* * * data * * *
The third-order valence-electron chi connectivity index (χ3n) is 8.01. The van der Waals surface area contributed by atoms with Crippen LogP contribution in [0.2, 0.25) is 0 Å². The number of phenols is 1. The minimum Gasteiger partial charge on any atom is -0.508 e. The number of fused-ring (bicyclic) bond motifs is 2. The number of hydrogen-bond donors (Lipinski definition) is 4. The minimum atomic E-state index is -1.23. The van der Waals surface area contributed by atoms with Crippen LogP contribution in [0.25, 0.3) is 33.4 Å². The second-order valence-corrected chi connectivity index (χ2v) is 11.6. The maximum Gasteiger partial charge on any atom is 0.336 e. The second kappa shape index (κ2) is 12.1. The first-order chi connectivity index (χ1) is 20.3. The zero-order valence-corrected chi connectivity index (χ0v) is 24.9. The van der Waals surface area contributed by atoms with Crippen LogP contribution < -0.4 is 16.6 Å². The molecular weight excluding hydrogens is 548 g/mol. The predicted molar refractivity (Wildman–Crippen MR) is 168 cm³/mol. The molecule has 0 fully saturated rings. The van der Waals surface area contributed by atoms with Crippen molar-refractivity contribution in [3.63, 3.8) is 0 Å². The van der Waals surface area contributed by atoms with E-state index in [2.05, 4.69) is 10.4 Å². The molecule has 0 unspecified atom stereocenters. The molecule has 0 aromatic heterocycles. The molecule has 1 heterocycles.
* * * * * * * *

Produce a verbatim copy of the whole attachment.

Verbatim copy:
The third-order valence-electron chi connectivity index (χ3n) is 8.01. The van der Waals surface area contributed by atoms with Crippen LogP contribution in [0.2, 0.25) is 0 Å². The number of phenols is 1. The minimum Gasteiger partial charge on any atom is -0.508 e. The number of fused-ring (bicyclic) bond motifs is 2. The number of hydrogen-bond donors (Lipinski definition) is 4. The minimum atomic E-state index is -1.23. The van der Waals surface area contributed by atoms with Crippen LogP contribution in [0.25, 0.3) is 33.4 Å². The second-order valence-corrected chi connectivity index (χ2v) is 11.6. The maximum Gasteiger partial charge on any atom is 0.336 e. The second kappa shape index (κ2) is 12.1. The first-order chi connectivity index (χ1) is 20.3. The zero-order valence-corrected chi connectivity index (χ0v) is 24.9. The van der Waals surface area contributed by atoms with Crippen LogP contribution < -0.4 is 16.6 Å². The molecular weight excluding hydrogens is 548 g/mol. The predicted molar refractivity (Wildman–Crippen MR) is 168 cm³/mol. The molecule has 0 fully saturated rings. The van der Waals surface area contributed by atoms with Crippen molar-refractivity contribution in [3.63, 3.8) is 0 Å². The van der Waals surface area contributed by atoms with E-state index in [2.05, 4.69) is 10.4 Å². The molecule has 0 unspecified atom stereocenters. The molecule has 0 aromatic heterocycles. The molecule has 1 heterocycles.